The conservative and radical takeaway that the reduction of higher education to competency and diversity is all about the sacrifice of controversy to public relations. They are, after all, the twin standards of our multicultural corporate world dominated by our cognitive elite. The real point of being guided by those two standards alone is to reduce the amount of real moral and intellectual diversity that has been the saving grace of the American system of higher education. The real problem at many or most of our elite schools was captured well by William Deresiewicz in the American Scholar: “Unlike the campus protestors of the 1960s, today’s student activists are not expressing countercultural views. They are expressing the exact views of the culture in which they find themselves (a reason that administrators prove so ready to accede to their demands).” I’m not dissing the longing of activists to find the way to make a real difference on relatively soulless campuses; it’s just that they’re now serving the establishment cause.

Let the market be the market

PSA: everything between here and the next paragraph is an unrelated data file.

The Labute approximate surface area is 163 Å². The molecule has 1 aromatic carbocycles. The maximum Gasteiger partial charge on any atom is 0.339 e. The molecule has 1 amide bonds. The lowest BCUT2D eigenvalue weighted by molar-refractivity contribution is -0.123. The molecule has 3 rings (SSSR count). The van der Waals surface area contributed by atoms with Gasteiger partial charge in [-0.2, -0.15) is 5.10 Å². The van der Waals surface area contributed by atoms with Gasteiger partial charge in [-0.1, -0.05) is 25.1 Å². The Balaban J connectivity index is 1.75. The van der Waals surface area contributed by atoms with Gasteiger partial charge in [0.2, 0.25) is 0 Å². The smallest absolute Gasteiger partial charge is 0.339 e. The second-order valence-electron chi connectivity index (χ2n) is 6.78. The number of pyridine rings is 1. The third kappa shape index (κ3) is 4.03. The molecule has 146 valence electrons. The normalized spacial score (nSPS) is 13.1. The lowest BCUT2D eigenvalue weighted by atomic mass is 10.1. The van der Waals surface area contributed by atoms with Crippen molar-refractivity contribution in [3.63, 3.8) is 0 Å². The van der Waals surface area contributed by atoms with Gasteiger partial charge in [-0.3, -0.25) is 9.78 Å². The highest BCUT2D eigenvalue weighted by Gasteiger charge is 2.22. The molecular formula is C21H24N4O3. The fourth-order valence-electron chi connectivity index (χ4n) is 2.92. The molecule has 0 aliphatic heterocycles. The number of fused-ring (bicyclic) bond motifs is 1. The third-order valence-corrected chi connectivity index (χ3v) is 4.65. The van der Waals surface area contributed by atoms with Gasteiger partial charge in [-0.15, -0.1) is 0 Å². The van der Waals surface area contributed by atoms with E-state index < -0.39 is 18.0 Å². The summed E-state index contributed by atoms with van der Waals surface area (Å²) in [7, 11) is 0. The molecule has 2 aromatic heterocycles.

Still, a good criticism of the overall tone of this symposium is that it makes the American system of higher education seem worse than it really is. The powerful impetus to leveling uniformity is real, but our system remains the best in the world because of its authentic diversity. As Seery reminds us, there’s still some real liberal education at elite Pomona and Middlebury, not to mention the Ivies themselves. More importantly, students in our country, unlike any other, can pretty much get any kind of higher education they want, usually at surprisingly reasonable prices. So conservatives should be all for this deal: let Middlebury be Middlebury. But in return, the administrators and their experts should back off and let BYU be BYU, Berea be Berea, and let Morehouse, The Citadel, St. Johns, Azusa Pacific, Calvin, Agnes Scott, Baylor, Yeshiva, Hillsdale, Antioch, Christendom, Texas A&M, and so forth be what they want to be. Many of our schools still have distinctive and genuinely content-laden missions that cause them to soar high above the realm of competency and diversity. Let all disciplining of our elite schools and the administrative agenda be done by market forces, by the reasonable choices of young people to go elsewhere. Maybe our principal concern should be sustaining diversity among institutions and their missions, realizing that “viewpoint diversity” is an impossible dream on many of our campuses.